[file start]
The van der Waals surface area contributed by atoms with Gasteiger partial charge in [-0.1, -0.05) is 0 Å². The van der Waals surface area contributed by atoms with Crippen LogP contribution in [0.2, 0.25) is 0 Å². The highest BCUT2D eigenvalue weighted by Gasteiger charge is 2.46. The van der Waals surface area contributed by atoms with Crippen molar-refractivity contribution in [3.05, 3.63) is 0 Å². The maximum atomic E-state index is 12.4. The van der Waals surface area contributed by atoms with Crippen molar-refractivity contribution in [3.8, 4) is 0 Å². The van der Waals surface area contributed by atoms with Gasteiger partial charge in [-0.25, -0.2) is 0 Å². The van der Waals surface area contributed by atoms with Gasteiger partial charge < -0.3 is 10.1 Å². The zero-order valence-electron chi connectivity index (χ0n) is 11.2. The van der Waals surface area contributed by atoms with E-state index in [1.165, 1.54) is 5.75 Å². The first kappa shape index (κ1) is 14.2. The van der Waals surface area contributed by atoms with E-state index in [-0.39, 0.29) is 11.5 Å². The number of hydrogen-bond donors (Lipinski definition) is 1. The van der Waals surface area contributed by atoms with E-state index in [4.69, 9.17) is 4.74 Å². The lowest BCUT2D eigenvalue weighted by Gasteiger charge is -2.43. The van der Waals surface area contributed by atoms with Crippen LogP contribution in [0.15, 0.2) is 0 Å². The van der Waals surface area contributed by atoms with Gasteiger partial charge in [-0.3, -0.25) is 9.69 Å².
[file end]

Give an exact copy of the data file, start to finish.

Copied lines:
The van der Waals surface area contributed by atoms with Gasteiger partial charge in [-0.1, -0.05) is 0 Å². The van der Waals surface area contributed by atoms with Crippen LogP contribution in [0.2, 0.25) is 0 Å². The highest BCUT2D eigenvalue weighted by Gasteiger charge is 2.46. The van der Waals surface area contributed by atoms with Crippen molar-refractivity contribution in [3.05, 3.63) is 0 Å². The maximum atomic E-state index is 12.4. The van der Waals surface area contributed by atoms with Crippen molar-refractivity contribution in [3.8, 4) is 0 Å². The van der Waals surface area contributed by atoms with Gasteiger partial charge in [-0.25, -0.2) is 0 Å². The van der Waals surface area contributed by atoms with Gasteiger partial charge < -0.3 is 10.1 Å². The zero-order valence-electron chi connectivity index (χ0n) is 11.2. The van der Waals surface area contributed by atoms with E-state index in [1.165, 1.54) is 5.75 Å². The first kappa shape index (κ1) is 14.2. The van der Waals surface area contributed by atoms with E-state index in [-0.39, 0.29) is 11.5 Å². The number of hydrogen-bond donors (Lipinski definition) is 1. The van der Waals surface area contributed by atoms with E-state index in [4.69, 9.17) is 4.74 Å². The lowest BCUT2D eigenvalue weighted by Gasteiger charge is -2.43. The van der Waals surface area contributed by atoms with Crippen LogP contribution in [0.15, 0.2) is 0 Å². The van der Waals surface area contributed by atoms with Gasteiger partial charge in [-0.3, -0.25) is 9.69 Å².